Five years ago a team of workers from Medicins Sans Frontieres (Doctors without Borders) were killed in a brutal roadside ambush in Afghanistan. The deaths caused the Nobel Peace Prize-winning medical relief organization to withdraw from the country in bitter circumstances, blaming, in part, international armed forces for militarizing humanitarian aid.
This week, MSF attempted to put the tragedy behind it as it dispatched its first team of doctors to the troubled country since 2004.
The organization has taken over the operation of two large hospitals -- one in a growing suburb of Kabul, and another in Lashkar Gah, the capital of the strife-torn Helmand province. The hospitals will be manned by a team of 13 international staff and over 200 local workers. The estimated $4.5 million in costs for the mission in coming year will be raised privately and not come from government funds.
Michiel Hofman, head of the MSF mission, said the safety of doctors and patients would depend on keeping weapons out of the hospitals.
"I was quite shocked to see that in most health structures, the normal rules for the neutrality of health systems did not apply. International forces and police would regularly go into hospitals to harass patients. Hospitals would be attacked. There is a dire record of respecting the neutrality of health structures," Hofman told SPIEGEL ONLINE by telephone from Kabul.
To ensure the safety of MSF's new mission, Hofman has spent the past nine months securing agreements from all sides of the conflict -- the Kabul government, the United States-led NATO forces and the Taliban -- to keep their hospitals demilitarized.
MSF doctors treated their first patients on Oct. 6 in the Kabul hospital, which is located in the sprawling district of Ahmed Shah Baba. The capital city has experienced a population boom as people escape fighting in other regions and as former refugees return home from Pakistan. Services have not been kept up, and the 150-bed hospital is expected quickly reach capacity.
A Strict 'No Weapons' Policy
But it is the Helmand hospital which poses the biggest challenge for MSF. When it begins operations there on Oct. 18, it will be the first functioning health service in the region for several years. And with conflict in Helmand as intense as ever, Hofman said he expected the hospital to be inundated.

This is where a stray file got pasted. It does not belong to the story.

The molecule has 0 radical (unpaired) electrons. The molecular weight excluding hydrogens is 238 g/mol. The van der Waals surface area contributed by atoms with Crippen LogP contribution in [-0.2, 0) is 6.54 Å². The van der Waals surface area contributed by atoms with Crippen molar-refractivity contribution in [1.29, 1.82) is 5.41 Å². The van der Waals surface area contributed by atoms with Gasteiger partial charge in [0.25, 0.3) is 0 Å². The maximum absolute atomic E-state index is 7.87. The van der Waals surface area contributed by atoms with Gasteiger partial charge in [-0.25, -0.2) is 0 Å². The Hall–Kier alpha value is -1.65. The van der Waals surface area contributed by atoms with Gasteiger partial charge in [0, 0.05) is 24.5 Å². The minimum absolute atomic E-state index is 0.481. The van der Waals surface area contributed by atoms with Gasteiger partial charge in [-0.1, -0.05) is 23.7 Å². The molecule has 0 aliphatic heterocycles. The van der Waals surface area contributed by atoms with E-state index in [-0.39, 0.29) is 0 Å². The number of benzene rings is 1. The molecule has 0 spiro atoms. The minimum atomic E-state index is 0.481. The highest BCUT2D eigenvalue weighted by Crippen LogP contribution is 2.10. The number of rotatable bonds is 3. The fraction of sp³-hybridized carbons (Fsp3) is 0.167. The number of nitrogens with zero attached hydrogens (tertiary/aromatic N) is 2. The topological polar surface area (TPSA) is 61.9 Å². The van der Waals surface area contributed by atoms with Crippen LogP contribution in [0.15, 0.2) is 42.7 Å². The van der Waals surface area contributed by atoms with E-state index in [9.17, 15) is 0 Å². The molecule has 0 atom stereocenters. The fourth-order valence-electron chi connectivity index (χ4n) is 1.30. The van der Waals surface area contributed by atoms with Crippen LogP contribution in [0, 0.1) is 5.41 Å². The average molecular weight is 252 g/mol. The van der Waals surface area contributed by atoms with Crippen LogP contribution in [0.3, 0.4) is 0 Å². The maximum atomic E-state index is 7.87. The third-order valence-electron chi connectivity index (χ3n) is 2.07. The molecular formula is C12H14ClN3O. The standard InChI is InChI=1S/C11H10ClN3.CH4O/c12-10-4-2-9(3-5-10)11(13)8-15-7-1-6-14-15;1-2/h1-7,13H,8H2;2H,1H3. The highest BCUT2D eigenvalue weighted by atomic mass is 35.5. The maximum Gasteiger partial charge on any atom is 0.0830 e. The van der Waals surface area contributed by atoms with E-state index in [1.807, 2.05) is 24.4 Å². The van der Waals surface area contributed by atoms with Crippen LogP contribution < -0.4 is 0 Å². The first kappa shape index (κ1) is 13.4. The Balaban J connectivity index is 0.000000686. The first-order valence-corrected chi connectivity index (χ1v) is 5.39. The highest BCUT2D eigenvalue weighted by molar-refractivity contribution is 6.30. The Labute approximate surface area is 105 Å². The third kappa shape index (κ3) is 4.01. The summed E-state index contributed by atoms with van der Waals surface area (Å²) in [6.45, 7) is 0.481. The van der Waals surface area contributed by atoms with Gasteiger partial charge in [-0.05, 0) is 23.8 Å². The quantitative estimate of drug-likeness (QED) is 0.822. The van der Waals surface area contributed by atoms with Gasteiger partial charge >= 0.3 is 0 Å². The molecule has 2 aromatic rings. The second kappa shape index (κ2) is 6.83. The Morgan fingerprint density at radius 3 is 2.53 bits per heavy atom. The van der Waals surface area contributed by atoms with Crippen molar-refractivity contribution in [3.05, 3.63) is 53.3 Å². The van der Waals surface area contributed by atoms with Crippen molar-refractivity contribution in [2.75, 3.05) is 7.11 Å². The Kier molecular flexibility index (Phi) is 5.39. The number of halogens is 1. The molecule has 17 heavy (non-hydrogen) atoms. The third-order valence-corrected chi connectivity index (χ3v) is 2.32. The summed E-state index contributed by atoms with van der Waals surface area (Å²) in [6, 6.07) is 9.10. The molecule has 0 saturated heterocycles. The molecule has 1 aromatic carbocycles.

All health services are provided free of charge, and the agency has taken a hard line against bribery. A large sign has been hung in the Kabul hospital reading: "No one is allowed to give presents or pay money to the staff of the polyclinic. If someone sees this happen, please call the director." A strict "no weapons" policy is also in force inside the hospital.
Returning to Afghanistan was a tumultuous decision for MSF. On June 2, 2004, five of its staff -- three international and two local workers -- were murdered in the Baghdis province as they traveled between Khair Khana and Qala-e-Naw.
Despite the murderers being identified as two local military commanders, nobody was ever brought to justice over the slayings. Prior to the incident, MSF had become increasingly concerned about the way armed forces were dragging humanitarian workers into the conflict, by entering hospitals to interrogate patients and conditioning medical relief on the provision of information. The Taliban, which claimed responsibility for the killings, said it had targeted MSF because it perceived the agency to be under the control of the US-led forces. The subsequent withdrawal of MSF marked the end of 24 years of extensive service across Afghanistan.
"Organizations don't shed tears, but for individuals inside MSF it is an important event," Hofman said of the return. "A lot of local staff here have been working with MSF for 20 or 30 years. They are glad to see MSF returning. And a lot of the expatriate staff who worked here were seeing how the situation was getting worse and worse for the population of Afghanistan, so it's an important event for them too."
Keeping the Conflict out of the Hospitals
Hofman must now strive to convince the local population and the military actors that MSF is a truly independent agency free of government funding or control.
To that end, Hofman insisted that MSF operate outside of the Kabul government's contracting system, under which humanitarian agencies are forced to work as subcontractors rather than independent bodies.
"Four years ago there was no room for negotiation with the Kabul government. They introduced this subcontracting system, and for MSF you can't subcontract to a government," he said. "The situation is quite different today. We have agreements with all the belligerent parties. The agreement is that they stay out of the hospitals."
"What happened last time ... there's always a chance that somebody favors local politics or power struggles over sensible general agreements. (But) I am reasonably confident that there seems to be an opening on all sides to approach these health services in a classical way, to keep the conflict out of it."
The young operation has already enjoyed successes on the ground. This week an MSF doctor was able to treat a woman for severe burns after her gas stove exploded in her kitchen, and a nurse was called to help deliver a healthy baby girl: Early signs that MSF's return to Afghanistan can help make a difference.